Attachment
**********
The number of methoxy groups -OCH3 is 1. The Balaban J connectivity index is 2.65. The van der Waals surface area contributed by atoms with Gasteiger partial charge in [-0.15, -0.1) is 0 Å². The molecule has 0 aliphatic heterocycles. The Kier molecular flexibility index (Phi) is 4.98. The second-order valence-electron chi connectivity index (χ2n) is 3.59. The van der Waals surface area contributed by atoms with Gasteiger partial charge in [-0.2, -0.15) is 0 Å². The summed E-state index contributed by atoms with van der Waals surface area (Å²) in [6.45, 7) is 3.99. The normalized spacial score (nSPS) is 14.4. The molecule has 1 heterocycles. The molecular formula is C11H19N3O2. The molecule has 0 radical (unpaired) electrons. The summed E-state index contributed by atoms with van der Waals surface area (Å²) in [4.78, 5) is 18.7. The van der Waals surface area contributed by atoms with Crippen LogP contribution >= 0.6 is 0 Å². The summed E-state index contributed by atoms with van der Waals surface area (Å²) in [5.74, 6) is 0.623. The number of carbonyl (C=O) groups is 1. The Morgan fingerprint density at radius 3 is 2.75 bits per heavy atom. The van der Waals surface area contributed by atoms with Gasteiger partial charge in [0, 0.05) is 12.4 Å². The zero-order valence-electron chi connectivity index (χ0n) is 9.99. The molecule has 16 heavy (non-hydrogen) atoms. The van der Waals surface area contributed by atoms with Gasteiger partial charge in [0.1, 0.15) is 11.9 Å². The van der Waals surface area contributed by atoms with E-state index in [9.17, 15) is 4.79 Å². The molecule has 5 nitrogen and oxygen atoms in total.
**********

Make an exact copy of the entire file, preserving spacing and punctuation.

The number of methoxy groups -OCH3 is 1. The Balaban J connectivity index is 2.65. The van der Waals surface area contributed by atoms with Gasteiger partial charge in [-0.15, -0.1) is 0 Å². The molecule has 0 aliphatic heterocycles. The Kier molecular flexibility index (Phi) is 4.98. The second-order valence-electron chi connectivity index (χ2n) is 3.59. The van der Waals surface area contributed by atoms with Gasteiger partial charge in [-0.2, -0.15) is 0 Å². The summed E-state index contributed by atoms with van der Waals surface area (Å²) in [6.45, 7) is 3.99. The normalized spacial score (nSPS) is 14.4. The molecule has 1 heterocycles. The molecular formula is C11H19N3O2. The molecule has 0 radical (unpaired) electrons. The summed E-state index contributed by atoms with van der Waals surface area (Å²) in [4.78, 5) is 18.7. The van der Waals surface area contributed by atoms with Crippen LogP contribution >= 0.6 is 0 Å². The summed E-state index contributed by atoms with van der Waals surface area (Å²) in [5.74, 6) is 0.623. The number of carbonyl (C=O) groups is 1. The Morgan fingerprint density at radius 3 is 2.75 bits per heavy atom. The van der Waals surface area contributed by atoms with Gasteiger partial charge in [0, 0.05) is 12.4 Å². The zero-order valence-electron chi connectivity index (χ0n) is 9.99. The molecule has 16 heavy (non-hydrogen) atoms. The van der Waals surface area contributed by atoms with Gasteiger partial charge in [0.1, 0.15) is 11.9 Å². The van der Waals surface area contributed by atoms with E-state index in [9.17, 15) is 4.79 Å². The molecule has 5 nitrogen and oxygen atoms in total.